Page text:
COVID-19 had an unprecedented impact on housing affordability for homeowners & renters alike. In order to keep the economy afloat - Coronavirus Aid, Relief, and Economic Security Act (CARES Act) was brought into effect. One of the key provisions of CARES Act was a - 12 months forbearance period to borrowers of federally backed loans. This provided much needed mortgage relief to homeowners albeit at a higher risk of default.
As the mortgage relief period headed to a close in March 2021, President Joe Biden announced the America Rescue Plan early this year to continue this beyond March. The plan not only allocates $1.9 trillion towards various state assistance programs but also extends the COVID-19 foreclosure & forbearance protection for homeowners.
Soon after this announcement, the Federal Housing Finance Agency (FHFA) extended the forbearance period for Fannie Mae and Freddie Mac loans to up to 18 months.
Undoubtedly, such foreclosure & forbearance relief extensions go a long way in protecting the homeowners during these difficult times. However, such measures also bring significant operational challenges for mortgage servicers & demand immediate action.
We have identified three key challenges that mortgage servicers are expected to face under the forbearance moratorium extension regime.
The America Rescue plan extends the forbearance enrollment window through June 2021, for borrowers who request for it. This means the volume of incoming customer inquiries & service call volumes are expected to climb up sharply in the coming weeks.
If we are to take any cue from the past, then we can expect the loan volumes to rise sharply in a short period of time. The below graph shows how the number of loans in active forbearance in 2020 increased by 300% in just 3 months, from 3rd April 2020 till 3rd May 2020.
As per Mortgage Bankers Association's (MBA) latest Forbearance and Call Volume Survey - the number of loans in forbearance has reduced to 5.14% of servicer’s portfolio volume. However, with the extension of the forbearance enrollment window, we may expect this number to go up in the first quarter of FY 2021-22.
Interestingly, MBA’s Forbearance & Call Volume survey also corroborates with this expected trend. One of the key findings was, for the week Mar 1- Mar 7, weekly servicer call center volume as a percent of servicing portfolio volume increased from 8.7% to 10%. This is the highest since the week ending April 19, 2020.
If this upward trend of customer call volumes continues, then it is likely to put excessive pressure on the customer service team and stretch the bandwidth of remote workforce on the side of mortgage servicers.
In May 2020, FHFA announced that Fannie Mae & Freddie Mac would allow payment deferral as the new repayment option for homeowners. This means borrowers can defer their missed mortgage payments until the home is sold, refinanced or paid off.
Further, according to the official whitehouse press release, foreclosure & forbearance extension plan under America Rescue plan provides for:
As Fannie Mae & Freddie Mac comprise 53% of active loans - any increase in these loans entering the forbearance period under America Rescue plan will further compound the reporting challenges for mortgage servicers.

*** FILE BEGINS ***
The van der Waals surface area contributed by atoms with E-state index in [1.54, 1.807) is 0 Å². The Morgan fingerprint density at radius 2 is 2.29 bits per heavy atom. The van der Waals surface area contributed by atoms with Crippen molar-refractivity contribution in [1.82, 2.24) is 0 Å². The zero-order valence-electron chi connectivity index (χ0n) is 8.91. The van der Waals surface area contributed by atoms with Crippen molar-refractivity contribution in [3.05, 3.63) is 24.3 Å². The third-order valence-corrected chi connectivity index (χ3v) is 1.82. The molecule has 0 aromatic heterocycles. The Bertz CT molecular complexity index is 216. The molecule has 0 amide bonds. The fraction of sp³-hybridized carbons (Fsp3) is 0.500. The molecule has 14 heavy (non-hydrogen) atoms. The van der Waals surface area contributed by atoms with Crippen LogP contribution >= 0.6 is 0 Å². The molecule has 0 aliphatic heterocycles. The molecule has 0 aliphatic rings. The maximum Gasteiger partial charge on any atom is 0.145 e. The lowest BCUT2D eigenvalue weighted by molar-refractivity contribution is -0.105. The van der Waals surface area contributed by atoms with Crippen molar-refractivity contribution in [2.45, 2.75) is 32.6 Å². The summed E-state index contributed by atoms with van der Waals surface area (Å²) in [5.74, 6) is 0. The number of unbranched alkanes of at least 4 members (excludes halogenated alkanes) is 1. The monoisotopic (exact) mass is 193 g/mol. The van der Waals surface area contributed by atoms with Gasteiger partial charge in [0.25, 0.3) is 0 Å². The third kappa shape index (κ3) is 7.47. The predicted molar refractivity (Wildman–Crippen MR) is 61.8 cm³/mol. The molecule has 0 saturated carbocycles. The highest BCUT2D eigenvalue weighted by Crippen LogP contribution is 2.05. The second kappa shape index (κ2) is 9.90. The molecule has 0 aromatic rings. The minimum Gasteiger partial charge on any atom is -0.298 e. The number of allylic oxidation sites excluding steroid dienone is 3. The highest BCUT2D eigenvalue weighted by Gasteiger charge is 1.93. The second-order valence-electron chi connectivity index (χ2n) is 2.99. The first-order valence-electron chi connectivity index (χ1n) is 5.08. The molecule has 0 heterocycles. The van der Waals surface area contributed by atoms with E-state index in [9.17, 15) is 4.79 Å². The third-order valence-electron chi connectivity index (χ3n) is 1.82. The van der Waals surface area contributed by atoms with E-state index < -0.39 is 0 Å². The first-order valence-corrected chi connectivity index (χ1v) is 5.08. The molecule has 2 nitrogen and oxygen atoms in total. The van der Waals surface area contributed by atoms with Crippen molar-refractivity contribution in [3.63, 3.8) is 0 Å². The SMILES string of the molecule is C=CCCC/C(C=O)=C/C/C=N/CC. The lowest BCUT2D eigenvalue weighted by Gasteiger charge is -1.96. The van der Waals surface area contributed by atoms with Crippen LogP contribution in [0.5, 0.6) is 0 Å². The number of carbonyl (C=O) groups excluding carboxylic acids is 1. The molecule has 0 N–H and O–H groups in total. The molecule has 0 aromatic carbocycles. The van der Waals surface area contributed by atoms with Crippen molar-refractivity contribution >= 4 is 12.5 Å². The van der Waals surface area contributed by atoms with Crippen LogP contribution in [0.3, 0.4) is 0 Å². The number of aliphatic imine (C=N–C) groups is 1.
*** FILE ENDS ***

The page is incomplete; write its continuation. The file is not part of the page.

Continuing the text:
Let us understand this.
With deferral plans, servicers need to provide a consolidated statement to the investor. This statement should be presented as a sum of borrower’s missed payments including principal, interest and escrow - not as a breakdown.
This is in stark contrast to IRS reporting requirements. IRS will want to know the principal and interest components separately. Servicers will need to work closely with their IT department or technology vendor to track & retrieve this information, as some loans may be in the system for more than 20 years.
America Rescue Plan offers forbearance extension support only to those borrowers of federally guaranteed loans, who request for it. If an extension is not requested, then servicers will have to work out a suitable loan restructuring program in compliance with state specific mortgage relief options. The same holds true for non-federally guaranteed loans, where forbearance extension is unavailable but the borrower is interested in opting for mortgage relief .
In other words, servicers need to be fully apprised of the latest state specific mortgage relief plan and compliance requirements – on top of the various loss mitigation plans already in place.
Robust technology that evaluates borrowers for loss mitigation options regardless of the investor, insurer, loan type, policy or program is critical during this time. The technology will also need to facilitate quick decisioning, while helping servicers remain compliant.
As the uncertainty and difficulties related to COVID-19 continue, servicers need to augment their operational capabilities to navigate through these challenges. This means, servicers must put in place an omni channel customer communication strategy to reduce the burden on call center infrastructure.
Simultaneously, servicers need to work closely with their technology MSPs to improve the responsiveness of their existing systems. This would allow them to streamline their loan restructuring operations in accordance to federal & state laws, while ensuring reporting compliance.
Such a holistic approach will not only ensure that mortgage servicers stay operationally robust but also offer a high standard of service to its borrowers during these difficult times of COVID-19.